When former major leaguer Ryan Freel died from a self-inflicted gunshot last December at the young age of 36, his family immediately sought answers. Understanding Freel had sustained multiple hits to the head throughout his life — both on and off the field — and as many as 10 concussions according to former teammate Norris Hopper, they decided to donate his brain tissue to the Boston University Center for the Study of Traumatic Encephalopathy.
On Sunday, the results of those tests were released to the public for the first time when the family announced Freel had been suffering from Stage 2 chronic traumatic encephalopathy (CTE) . He becomes the first Major League Baseball player to be diagnosed with the degenerative brain disease that has also been linked to several professional football players who have committed suicide.
The report from the Boston University Center for the Study of Traumatic Encephalopathy and Sports Legacy Institute was presented to Freel's mother and stepfather, Norma and Clark Vargas, and to representatives from Major League Baseball on Dec. 11 at the winter meetings in Lake Buena Vista.
There, evidence confirmed that Freel was suffering from Stage II CTE when he committed suicide on Dec. 22, 2012. The family learned of the findings on the same day that MLB announced that it approved a ban on home-plate collisions.
According to the report, people with Stage 2 CTE present symptoms such as erratic behavior and memory loss. Stage 4 CTE, which is considered the worst phase, is associated with full-blown dementia, aggression and paranoia.
It's a disturbing finding that sheds light on just how serious the head trauma issue is in all sports, and also how quickly the toll can add up. Every hit — whether it’s a helmet-to-helmet shot on a football field, an elbow to the head on a basketball court, or an errant pick-off throw that glances off the runner's helmet — adds up.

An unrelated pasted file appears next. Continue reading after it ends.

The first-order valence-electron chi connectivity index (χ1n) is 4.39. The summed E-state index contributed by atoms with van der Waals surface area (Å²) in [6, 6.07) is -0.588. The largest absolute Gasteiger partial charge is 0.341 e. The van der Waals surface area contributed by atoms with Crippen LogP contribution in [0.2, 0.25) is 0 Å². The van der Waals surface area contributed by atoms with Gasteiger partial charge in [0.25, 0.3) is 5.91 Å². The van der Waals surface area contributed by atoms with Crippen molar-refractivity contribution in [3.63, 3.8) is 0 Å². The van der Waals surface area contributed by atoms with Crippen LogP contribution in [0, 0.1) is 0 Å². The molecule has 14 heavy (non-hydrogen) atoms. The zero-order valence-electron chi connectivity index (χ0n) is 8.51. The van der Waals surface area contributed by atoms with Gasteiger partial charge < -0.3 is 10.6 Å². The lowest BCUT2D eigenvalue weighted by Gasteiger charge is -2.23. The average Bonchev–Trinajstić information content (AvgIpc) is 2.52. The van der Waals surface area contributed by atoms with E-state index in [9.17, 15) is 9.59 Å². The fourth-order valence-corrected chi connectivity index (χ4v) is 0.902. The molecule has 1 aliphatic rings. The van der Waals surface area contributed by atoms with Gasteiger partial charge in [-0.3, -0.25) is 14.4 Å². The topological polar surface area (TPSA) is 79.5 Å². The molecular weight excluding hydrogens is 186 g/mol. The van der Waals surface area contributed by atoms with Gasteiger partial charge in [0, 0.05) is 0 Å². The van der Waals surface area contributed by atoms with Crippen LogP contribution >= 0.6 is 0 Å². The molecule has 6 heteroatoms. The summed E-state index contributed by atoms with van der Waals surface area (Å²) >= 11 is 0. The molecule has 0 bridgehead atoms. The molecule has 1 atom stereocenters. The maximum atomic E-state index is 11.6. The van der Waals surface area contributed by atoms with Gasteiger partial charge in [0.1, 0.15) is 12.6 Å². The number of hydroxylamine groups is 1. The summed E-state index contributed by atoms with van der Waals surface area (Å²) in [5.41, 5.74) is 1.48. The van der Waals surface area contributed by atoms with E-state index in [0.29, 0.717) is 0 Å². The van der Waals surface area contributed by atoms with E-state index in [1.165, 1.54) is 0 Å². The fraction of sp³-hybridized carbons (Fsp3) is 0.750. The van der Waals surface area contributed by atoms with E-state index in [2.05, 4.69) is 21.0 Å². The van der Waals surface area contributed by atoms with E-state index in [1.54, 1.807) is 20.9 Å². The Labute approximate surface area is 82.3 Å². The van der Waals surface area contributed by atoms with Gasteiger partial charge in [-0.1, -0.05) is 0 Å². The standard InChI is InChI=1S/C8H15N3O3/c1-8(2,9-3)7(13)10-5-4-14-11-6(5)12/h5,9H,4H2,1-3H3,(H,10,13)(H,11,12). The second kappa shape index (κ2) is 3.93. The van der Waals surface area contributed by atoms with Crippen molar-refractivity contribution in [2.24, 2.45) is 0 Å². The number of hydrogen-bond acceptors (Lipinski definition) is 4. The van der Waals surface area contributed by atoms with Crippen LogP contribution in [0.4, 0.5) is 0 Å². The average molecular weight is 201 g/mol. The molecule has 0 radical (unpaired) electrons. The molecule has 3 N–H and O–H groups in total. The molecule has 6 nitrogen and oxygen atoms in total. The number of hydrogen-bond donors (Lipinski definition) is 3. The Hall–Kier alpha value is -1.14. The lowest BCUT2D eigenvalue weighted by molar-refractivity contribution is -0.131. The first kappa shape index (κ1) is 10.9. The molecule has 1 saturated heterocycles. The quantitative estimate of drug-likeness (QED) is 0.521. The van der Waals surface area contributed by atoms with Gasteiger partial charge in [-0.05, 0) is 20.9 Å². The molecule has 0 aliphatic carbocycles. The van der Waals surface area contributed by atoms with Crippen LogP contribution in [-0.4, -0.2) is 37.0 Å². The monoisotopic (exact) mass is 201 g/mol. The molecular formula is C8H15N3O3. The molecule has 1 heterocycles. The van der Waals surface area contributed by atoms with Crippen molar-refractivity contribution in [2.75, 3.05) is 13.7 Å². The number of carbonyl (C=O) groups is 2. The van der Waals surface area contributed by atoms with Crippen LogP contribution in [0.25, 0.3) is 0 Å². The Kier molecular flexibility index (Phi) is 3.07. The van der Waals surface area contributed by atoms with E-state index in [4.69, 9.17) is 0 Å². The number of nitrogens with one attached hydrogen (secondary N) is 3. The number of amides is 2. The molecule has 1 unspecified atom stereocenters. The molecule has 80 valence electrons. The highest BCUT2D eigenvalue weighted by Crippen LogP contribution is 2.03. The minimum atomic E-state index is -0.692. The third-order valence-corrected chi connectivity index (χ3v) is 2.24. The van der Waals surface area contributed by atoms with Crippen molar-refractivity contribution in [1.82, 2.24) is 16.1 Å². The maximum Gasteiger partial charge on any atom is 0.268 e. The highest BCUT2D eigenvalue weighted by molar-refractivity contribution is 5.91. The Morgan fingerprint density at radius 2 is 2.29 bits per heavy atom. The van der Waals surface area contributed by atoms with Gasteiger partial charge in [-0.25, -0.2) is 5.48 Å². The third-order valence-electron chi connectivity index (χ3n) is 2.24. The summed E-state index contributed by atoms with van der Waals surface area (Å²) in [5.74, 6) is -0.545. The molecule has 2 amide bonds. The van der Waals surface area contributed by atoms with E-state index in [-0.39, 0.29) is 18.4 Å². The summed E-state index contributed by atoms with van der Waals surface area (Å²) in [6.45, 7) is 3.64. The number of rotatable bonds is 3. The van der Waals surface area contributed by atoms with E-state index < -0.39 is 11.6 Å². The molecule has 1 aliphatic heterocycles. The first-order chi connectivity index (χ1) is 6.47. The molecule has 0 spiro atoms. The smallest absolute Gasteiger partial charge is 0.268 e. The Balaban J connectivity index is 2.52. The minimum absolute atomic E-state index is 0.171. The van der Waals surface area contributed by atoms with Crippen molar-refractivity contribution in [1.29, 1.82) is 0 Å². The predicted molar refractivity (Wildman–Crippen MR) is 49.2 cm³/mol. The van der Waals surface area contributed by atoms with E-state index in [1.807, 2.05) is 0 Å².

Here's more from the Times-Union report, including a very powerful quote from Freel's stepfather Clark Vargas.
Clark Vargas said that Chris Nowinski, Co-Founder and Executive Director at Sports Legacy Institute, has made it a point of emphasizing how much attention should be devoted to keeping up with head trauma, even in a sport that isn't as well-known for it. Several concussions that Freel suffered in baseball came on plays such as collisions in the outfield with teammates and the wall, and on pickoff attempts.
"One of the things Nowinski brought up, we're keeping track of pitch counts, can we keep track of how many guys are hit on the head?" Clark Vargas said.
Unfortunately, it’s too late to help Ryan Freel, but his family has done a wonderful thing by contributing to the research of brain trauma in sports. For their part, MLB is attempting to do the same by announcing their ban of collisions at home plate. As we've become more informed on the head trauma issues, it has become crystal clear that eliminating collisions is a must to help protect the long-term health of the players involved. It won't eliminate all of the risks that go along with playing baseball, of course, but it's a huge, necessary step.
The next step beyond that is one we're sure MLB and all other sports will be looking at soon. And that step may just involve taking a more focused look at every blow to the head in any sport, regardless of how minor it appears.
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